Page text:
cir. cuits, and have to maintain themselves for several days, and they receive nothing. In Edinburgh, they receive half-a-guinea, which is quite insufficient to indemnify them for loss of time, and which, in fact, they almost always bestow on charitable objects or institutions.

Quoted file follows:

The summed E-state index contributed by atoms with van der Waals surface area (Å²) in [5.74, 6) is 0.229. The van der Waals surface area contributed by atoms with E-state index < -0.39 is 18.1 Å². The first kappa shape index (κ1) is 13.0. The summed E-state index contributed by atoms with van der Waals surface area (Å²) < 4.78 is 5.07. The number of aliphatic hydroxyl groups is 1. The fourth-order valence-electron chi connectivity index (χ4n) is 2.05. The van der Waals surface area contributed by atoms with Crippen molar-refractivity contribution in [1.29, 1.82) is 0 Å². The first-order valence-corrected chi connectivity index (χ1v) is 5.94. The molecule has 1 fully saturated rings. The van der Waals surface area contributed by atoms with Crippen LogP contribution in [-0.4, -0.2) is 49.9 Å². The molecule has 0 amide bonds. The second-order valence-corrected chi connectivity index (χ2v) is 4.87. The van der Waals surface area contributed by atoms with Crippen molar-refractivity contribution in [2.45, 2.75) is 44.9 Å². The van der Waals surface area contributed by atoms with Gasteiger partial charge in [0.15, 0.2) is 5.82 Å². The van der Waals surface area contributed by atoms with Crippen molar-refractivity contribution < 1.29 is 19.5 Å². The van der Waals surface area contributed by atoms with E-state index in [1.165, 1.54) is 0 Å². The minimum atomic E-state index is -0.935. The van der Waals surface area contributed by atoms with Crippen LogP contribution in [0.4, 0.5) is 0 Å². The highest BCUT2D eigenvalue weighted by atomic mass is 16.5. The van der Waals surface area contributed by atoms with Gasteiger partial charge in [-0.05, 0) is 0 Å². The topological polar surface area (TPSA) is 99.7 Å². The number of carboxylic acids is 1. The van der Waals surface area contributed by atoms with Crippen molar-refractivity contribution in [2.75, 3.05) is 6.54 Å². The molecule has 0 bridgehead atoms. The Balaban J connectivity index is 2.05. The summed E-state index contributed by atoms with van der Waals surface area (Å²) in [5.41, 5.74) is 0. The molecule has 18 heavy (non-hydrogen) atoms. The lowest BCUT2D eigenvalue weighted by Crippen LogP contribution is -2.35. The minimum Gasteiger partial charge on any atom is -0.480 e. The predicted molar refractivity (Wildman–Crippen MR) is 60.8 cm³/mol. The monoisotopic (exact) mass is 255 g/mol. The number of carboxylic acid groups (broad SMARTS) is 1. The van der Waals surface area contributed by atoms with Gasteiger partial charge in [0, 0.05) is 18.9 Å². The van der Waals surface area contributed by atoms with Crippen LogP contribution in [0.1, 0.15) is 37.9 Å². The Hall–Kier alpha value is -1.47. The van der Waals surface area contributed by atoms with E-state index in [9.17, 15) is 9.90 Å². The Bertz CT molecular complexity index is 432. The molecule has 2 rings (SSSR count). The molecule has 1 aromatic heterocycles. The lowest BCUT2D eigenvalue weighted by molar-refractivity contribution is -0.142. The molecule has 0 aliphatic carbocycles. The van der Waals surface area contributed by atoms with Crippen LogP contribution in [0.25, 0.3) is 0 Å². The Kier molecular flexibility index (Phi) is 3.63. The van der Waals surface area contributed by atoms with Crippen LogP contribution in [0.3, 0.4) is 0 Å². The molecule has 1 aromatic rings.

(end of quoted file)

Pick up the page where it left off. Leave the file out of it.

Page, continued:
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not to increase those duties in an unrea- the country, or are the parties, to be sonable degree. The duty performed by deprived of their right to the services jurymen on the circuit, is fatiguing and of a juryman because he happens to expensive; our form of trial is more have a friend among the counsel in the tedious than that in England, mainly cause? The reviewers themselves say, because of the advantage enjoyed by that “ the parties have a fair claim to the accused of having counsel who have their rights adjusted by the plead for him in every stage of the greatest quantity of honesty and intelor proceedings; we have a greater num- ligence that can be extracted out of the ber of jurymen in each case, our coun- list.. Surely a ballot is the least cenas try is much more thinly peopled, and, tain method of obtaining that extract, in particular, we have very few popu- and the right of peremptory challenge lous towns, consequently the duty exercised as the reviewers propose; or comes more frequently round to each as the guilty prisoners would wish, of the jurymen, and they have to would convert the uncertainty into im travel from a great distance to attend possibility. the circuit courts. At present the judge Nor are these the only ways in which on the circuit takes care to apportion Mr Kennedy's bill would operate to the duty in such a manner as to give the inconvenience of jurymen, and the every possible accommodation to the prejudice of justice. It is generally the gentlemen of the jury. The reviewers interest of criminals to throw every say that “ nothing can be more noto- obstacle in the way of a trial; there rious than that this is not the fact;" fore they would separate their chalbut I say that it is the fact, and I ap- lenges, and the consequence would be, peal to the experience of all who are that their trials must likewise be sepain the practice of attending the cir- rated, so that, instead of bringing four cuits in any capacity whatever, and, criminals at once to trial on one indictin particular, I appeal to those who ment for the same criminal act, there have been accustomed to act as jury- must be four separate trials.* The efa men, to decide between my assertion fect of this would be, that the number and that of the reviewers. But, if the of trials, and consequently the actual jury should be chosen by ballot, the duty of jurymen, would be increased business would be most unequally di- at least threefold; the circuits would vided, and some jurymen would be last three times as long as they do quite done up while others might not now; and, to aggravate the evil, the be called upon to act at all. The re- jurymen could not be allowed the reviewers meet this objection by saying, lief of leaving the court for a few hours “ all this is avoided by arming the at a time as happens at present, for it parties with a few peremptory chal- is impossible to tell how soon a trial lenges," and they argue, that whenever may come to a conclusion, and the a juryman finds it inconvenient to act, moment it'does, the names of the whole he can apply to some of the counsel in 45 must be immediately put into the the cause to challenge him, which they ballot box for a new case, and every one will readily do, because the legal ad- of the gentlemen must be in court to visers always find it for their interest answer to his name, in the event of his not to make themselves unpopular.” being ballotted. The reviewers see this Is it possible to conceive a more arti- objection, and they try to meet it ; but ficial antidote to a positive evil ? Is it how do they try to meet it? why, by thus that the precious gift of peremp- giving up the whole principle on which tory challenge is to be cast away? Is they maintain the utility of peremptory